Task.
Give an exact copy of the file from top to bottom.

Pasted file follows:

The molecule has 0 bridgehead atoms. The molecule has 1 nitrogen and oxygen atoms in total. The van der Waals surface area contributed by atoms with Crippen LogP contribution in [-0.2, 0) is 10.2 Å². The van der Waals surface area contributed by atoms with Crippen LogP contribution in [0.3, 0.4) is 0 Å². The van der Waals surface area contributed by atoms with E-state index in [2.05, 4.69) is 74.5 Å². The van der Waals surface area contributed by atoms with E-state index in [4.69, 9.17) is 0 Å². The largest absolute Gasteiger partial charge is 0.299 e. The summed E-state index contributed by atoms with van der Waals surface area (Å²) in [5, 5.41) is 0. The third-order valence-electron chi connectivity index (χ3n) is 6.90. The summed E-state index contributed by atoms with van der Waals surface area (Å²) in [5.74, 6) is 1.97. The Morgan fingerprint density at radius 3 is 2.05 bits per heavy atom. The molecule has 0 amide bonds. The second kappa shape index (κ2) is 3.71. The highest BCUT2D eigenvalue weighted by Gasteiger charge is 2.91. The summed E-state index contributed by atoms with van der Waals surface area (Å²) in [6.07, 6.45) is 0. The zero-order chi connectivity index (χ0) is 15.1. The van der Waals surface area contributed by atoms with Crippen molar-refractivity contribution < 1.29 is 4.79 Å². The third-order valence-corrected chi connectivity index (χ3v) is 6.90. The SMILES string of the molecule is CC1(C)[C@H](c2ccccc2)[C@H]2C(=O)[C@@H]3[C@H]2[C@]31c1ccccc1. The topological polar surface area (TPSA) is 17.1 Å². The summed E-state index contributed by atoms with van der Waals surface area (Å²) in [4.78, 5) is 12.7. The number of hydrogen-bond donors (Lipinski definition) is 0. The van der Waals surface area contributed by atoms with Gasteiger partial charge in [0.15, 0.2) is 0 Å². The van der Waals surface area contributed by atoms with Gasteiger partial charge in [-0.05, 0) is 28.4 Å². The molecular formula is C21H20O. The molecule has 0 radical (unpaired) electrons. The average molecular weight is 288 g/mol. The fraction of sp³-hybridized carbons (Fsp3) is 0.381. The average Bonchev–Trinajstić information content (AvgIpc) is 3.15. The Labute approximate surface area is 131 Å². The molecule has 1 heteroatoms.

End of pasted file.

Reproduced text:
The molecule has 0 bridgehead atoms. The molecule has 1 nitrogen and oxygen atoms in total. The van der Waals surface area contributed by atoms with Crippen LogP contribution in [-0.2, 0) is 10.2 Å². The van der Waals surface area contributed by atoms with Crippen LogP contribution in [0.3, 0.4) is 0 Å². The van der Waals surface area contributed by atoms with E-state index in [2.05, 4.69) is 74.5 Å². The van der Waals surface area contributed by atoms with E-state index in [4.69, 9.17) is 0 Å². The largest absolute Gasteiger partial charge is 0.299 e. The summed E-state index contributed by atoms with van der Waals surface area (Å²) in [5, 5.41) is 0. The third-order valence-electron chi connectivity index (χ3n) is 6.90. The summed E-state index contributed by atoms with van der Waals surface area (Å²) in [5.74, 6) is 1.97. The Morgan fingerprint density at radius 3 is 2.05 bits per heavy atom. The molecule has 0 amide bonds. The second kappa shape index (κ2) is 3.71. The highest BCUT2D eigenvalue weighted by Gasteiger charge is 2.91. The summed E-state index contributed by atoms with van der Waals surface area (Å²) in [6.07, 6.45) is 0. The zero-order chi connectivity index (χ0) is 15.1. The van der Waals surface area contributed by atoms with Crippen molar-refractivity contribution < 1.29 is 4.79 Å². The third-order valence-corrected chi connectivity index (χ3v) is 6.90. The SMILES string of the molecule is CC1(C)[C@H](c2ccccc2)[C@H]2C(=O)[C@@H]3[C@H]2[C@]31c1ccccc1. The topological polar surface area (TPSA) is 17.1 Å². The summed E-state index contributed by atoms with van der Waals surface area (Å²) in [4.78, 5) is 12.7. The number of hydrogen-bond donors (Lipinski definition) is 0. The van der Waals surface area contributed by atoms with Gasteiger partial charge in [0.15, 0.2) is 0 Å². The van der Waals surface area contributed by atoms with Gasteiger partial charge in [-0.05, 0) is 28.4 Å². The molecular formula is C21H20O. The molecule has 0 radical (unpaired) electrons. The average molecular weight is 288 g/mol. The fraction of sp³-hybridized carbons (Fsp3) is 0.381. The average Bonchev–Trinajstić information content (AvgIpc) is 3.15. The Labute approximate surface area is 131 Å². The molecule has 1 heteroatoms.